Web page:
Oscar Whitehair, 74, a Navajo Indian who lives in the Big Mountain area of northeastern Arizona, testified in a federal court hearing that "like a tree that is moved, I would wither and die," if he is forced to move off land his tribe has occupied for more than a century.
Whitehair and other Navajos testified Tuesday in a hearing aimed at overturning a federal law that ordered the relocation of Navajos and Hopis when lands that had been disputed for more than a century were partitioned between the two tribes.The Navajos testified that relocation to other areas of the reservation would destroy their traditional religious practices.
All of the 100 Hopi families and most of the 1,000 Navajo families left the former Joint-Use Area lands after the 1974 Relocation Act. About 220 Navajo families remain on Hopi partitioned land.
In January, the Big Mountain Legal Office, a legal-aid group based in Flagstaff, filed a class-action lawsuit seeking to enjoin the government from forcing the relocation of the Big Mountain residents.
The legal office claims that the Navajos' First Amendment rights regarding religious preference would be affected if they were moved.
Its suit was the basis for Tuesday's hearing before federal Judge Earl Carroll. The hearing was expected to continue Wednesday.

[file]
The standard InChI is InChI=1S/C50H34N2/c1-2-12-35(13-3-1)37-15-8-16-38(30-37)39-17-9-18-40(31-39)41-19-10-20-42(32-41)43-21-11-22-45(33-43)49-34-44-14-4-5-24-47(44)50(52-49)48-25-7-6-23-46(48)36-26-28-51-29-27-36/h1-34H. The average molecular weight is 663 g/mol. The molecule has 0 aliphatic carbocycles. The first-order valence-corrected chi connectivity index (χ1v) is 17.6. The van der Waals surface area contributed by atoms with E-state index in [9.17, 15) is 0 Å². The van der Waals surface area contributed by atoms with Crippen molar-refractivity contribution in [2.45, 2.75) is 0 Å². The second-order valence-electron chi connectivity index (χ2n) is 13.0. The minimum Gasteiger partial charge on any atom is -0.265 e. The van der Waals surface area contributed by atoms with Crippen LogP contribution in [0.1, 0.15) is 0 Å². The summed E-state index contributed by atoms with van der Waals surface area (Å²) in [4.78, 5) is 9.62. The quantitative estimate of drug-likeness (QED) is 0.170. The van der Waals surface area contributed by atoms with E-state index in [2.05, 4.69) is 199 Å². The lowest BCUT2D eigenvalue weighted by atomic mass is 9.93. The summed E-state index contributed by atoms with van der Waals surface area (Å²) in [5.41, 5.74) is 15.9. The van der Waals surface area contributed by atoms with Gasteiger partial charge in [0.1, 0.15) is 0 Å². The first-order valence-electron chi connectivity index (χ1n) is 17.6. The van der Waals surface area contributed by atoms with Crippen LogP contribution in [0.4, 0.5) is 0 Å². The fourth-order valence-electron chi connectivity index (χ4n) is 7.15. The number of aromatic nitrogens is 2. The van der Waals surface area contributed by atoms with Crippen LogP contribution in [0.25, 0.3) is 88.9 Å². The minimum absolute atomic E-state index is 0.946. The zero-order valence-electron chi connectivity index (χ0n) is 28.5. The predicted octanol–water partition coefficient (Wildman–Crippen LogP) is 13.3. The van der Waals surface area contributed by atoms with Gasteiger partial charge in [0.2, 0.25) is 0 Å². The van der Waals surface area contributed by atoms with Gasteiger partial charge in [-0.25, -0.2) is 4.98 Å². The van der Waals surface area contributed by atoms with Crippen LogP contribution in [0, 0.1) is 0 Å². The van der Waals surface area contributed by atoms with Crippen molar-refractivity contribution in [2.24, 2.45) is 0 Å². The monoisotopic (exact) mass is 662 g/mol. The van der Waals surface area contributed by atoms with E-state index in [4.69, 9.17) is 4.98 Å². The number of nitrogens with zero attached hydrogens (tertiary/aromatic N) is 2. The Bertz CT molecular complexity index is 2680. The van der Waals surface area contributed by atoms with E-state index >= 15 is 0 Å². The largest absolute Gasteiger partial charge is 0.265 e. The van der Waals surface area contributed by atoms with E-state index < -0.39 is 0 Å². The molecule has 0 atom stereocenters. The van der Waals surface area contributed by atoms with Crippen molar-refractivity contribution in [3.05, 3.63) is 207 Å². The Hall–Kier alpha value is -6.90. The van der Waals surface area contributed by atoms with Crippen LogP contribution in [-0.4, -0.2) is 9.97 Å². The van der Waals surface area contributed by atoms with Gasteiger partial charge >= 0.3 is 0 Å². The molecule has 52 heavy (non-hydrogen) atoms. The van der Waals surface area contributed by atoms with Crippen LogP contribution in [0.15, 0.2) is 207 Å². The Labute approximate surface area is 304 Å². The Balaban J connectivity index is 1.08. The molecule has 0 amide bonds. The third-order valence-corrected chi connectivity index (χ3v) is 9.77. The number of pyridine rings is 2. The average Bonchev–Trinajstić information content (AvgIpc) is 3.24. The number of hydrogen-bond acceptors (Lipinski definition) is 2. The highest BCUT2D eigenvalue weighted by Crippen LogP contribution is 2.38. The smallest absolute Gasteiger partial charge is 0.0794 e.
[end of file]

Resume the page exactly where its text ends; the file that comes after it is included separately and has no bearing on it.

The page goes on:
Whitehair testified that relocation would be worse than living where he does now, even though livestock reductions ordered by the Hopi Tribe have made life difficult for his family.
Whitehair, who lives in Cactus Canyon, said he has refused to move "because my roots are deeply embedded in the earth there."
He and several other Navajos said relocation would force them to leave sacred areas they use for prayer.
The relocation was ordered under the auspices of the 1974 Relocation Act, passed by Congress in an attempt to resolve a century-old land dispute between the Navajo and Hopi tribes.
The Hopis say that Navajos encroached on their traditional land over time as many Navajos migrated west from northeastern Arizona and northwestern New Mexico.
But the Navajos contend the disputed land was not being used before they arrived generations ago.
The Navajo Reservation surrounds the much smaller Hopi Reservation, and large portions of land west and south of the Hopi Reservation still are in dispute.